An exclusive offer on Alberto Arce’s fast-paced account of four years covering crime, corruption and the CIA in Honduras, the world’s most violent country.

In collaboration with Zed Books, we present an exclusive offer to readers. Get 40 per cent off Blood Barrios: Dispatches from the World’s Deadliest Streets by Alberto Arce (RRP £10.99; Alborada price £6.59), the only foreign journalist based permanently in Honduras between 2010 and 2014.

To receive the offer, go to the Zed Books website and enter ALBORADA as the Promo code when you check out.

Read an exclusive extract of Blood Barrios

Winner of the 2018 PEN Translates Award for Non-Fiction

Features illustrations by the Honduran artist Germán Andino

Welcome to a country that has a higher casualty rate than Iraq. Wander streets considered the deadliest in the world. Wake up each morning to another batch of corpses – sometimes bound, often mutilated – lining the roads; to the screeching blue light of police sirens and the huddles of ‘red journalists’ who make a living chasing after the bloodshed. But Honduras is no warzone. Not officially, anyway.

Ignored by the outside world, this Central American country is ravaged by ultra-violent drug cartels and an equally ruthless, militarised law force. Corruption is rife and the justice system is woefully ineffective. Prisons are full to bursting and barrios are flooded with drugs from South America en route to the US. Cursed by geography, the people are trapped here, caught in a system of poverty and cruelty with no means of escape.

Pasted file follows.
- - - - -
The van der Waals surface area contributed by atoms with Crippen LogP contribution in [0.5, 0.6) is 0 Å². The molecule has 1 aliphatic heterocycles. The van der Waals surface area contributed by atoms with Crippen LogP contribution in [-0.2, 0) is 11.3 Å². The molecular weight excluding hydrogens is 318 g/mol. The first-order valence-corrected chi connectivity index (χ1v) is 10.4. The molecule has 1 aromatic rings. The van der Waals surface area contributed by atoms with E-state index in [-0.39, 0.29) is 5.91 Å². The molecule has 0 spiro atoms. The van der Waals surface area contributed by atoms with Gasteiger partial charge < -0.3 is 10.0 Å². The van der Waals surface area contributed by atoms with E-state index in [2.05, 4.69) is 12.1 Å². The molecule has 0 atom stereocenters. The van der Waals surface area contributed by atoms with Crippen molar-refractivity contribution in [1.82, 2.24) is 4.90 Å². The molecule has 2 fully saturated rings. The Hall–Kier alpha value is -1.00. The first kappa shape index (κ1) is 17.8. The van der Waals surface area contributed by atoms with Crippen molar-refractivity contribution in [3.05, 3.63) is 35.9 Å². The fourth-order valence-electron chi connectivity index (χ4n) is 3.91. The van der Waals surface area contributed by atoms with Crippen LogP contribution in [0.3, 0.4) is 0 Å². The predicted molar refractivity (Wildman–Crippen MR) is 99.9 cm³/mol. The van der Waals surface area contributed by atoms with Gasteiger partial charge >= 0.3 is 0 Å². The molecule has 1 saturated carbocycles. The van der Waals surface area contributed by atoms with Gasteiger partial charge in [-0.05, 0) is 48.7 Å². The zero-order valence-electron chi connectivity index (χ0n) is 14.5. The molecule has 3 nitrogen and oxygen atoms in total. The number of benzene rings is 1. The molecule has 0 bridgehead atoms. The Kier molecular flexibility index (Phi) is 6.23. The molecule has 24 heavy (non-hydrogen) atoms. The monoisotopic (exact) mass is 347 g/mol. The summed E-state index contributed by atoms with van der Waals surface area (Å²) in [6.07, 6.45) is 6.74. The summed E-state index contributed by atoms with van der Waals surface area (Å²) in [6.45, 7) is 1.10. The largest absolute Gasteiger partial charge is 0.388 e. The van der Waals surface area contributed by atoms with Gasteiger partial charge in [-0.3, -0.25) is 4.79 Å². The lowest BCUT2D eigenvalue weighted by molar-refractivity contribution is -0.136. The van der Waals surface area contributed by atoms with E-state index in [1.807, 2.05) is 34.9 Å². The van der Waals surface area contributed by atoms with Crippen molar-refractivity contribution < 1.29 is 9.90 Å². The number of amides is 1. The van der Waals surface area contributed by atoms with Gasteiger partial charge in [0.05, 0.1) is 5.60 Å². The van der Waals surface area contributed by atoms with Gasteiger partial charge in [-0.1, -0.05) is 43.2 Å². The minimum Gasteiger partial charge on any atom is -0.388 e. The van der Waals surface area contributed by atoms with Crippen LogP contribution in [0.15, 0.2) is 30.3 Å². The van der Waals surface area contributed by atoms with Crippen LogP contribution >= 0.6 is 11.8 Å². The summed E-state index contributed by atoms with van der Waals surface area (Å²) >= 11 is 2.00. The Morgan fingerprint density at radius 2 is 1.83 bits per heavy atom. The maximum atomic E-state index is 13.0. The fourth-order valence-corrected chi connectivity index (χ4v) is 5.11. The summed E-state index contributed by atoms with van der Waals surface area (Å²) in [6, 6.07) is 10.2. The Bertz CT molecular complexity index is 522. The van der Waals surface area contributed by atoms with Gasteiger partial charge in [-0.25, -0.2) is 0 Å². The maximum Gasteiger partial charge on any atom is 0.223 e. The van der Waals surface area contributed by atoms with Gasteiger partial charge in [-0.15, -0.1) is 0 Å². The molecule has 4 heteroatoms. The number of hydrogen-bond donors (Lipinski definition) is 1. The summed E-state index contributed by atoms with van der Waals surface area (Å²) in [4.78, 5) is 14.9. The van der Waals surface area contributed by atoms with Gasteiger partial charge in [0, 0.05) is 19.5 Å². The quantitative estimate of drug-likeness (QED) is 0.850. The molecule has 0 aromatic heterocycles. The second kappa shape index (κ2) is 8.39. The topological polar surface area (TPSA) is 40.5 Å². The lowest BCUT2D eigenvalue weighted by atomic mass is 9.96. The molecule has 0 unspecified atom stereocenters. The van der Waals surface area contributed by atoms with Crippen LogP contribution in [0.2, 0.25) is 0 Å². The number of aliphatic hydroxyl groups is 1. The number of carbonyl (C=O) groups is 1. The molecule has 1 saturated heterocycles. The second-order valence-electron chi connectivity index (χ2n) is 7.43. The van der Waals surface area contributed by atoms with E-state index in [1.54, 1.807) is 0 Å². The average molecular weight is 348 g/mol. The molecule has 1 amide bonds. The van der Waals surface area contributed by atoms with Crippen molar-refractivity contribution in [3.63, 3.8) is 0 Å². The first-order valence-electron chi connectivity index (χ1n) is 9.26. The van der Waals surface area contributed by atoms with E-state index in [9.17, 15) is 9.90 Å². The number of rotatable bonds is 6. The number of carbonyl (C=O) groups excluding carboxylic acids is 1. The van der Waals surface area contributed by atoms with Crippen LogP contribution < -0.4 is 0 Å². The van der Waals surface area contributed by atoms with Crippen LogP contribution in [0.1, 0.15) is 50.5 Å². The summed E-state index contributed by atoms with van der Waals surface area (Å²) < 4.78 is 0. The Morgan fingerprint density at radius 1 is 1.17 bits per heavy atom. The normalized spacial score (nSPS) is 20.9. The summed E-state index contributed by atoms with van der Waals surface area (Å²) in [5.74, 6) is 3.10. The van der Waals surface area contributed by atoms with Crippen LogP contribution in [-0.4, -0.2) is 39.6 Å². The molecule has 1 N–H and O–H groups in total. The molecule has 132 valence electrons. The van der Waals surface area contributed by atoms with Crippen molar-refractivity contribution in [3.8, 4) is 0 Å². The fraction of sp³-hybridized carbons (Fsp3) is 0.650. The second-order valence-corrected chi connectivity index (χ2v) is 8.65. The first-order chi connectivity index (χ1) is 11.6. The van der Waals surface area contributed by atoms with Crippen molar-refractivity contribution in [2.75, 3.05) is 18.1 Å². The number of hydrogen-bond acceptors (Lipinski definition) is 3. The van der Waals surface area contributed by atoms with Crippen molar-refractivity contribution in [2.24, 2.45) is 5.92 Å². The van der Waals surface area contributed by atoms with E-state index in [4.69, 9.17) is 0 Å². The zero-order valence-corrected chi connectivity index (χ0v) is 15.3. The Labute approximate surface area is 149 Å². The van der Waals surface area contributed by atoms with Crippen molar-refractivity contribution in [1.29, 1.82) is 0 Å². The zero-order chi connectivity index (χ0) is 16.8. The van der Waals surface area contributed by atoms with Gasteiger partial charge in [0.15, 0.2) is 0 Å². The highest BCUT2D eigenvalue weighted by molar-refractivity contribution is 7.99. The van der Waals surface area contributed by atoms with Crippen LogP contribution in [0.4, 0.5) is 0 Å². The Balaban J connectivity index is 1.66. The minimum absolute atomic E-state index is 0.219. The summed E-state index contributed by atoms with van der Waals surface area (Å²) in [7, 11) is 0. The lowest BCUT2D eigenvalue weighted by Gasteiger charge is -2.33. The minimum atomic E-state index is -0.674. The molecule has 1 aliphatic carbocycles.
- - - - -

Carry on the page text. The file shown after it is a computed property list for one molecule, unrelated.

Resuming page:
For many years, award-winning journalist Alberto Arce was the only foreign correspondent in Tegucigalpa, Honduras’s beleaguered capital, and he witnessed first-hand the country’s descent into anarchy. Here, he shares his experiences in a series of gripping and atmospheric dispatches: from earnest conversations with narcos, taxi drivers and soldiers, to exposés of state corruption and harrowing accounts of the aftermath of violence. Provocative, revelatory and at time heart-rending, Blood Barriosshines a light on the suffering and stoicism of the Honduran people, and asks the international community if there is more that they can do.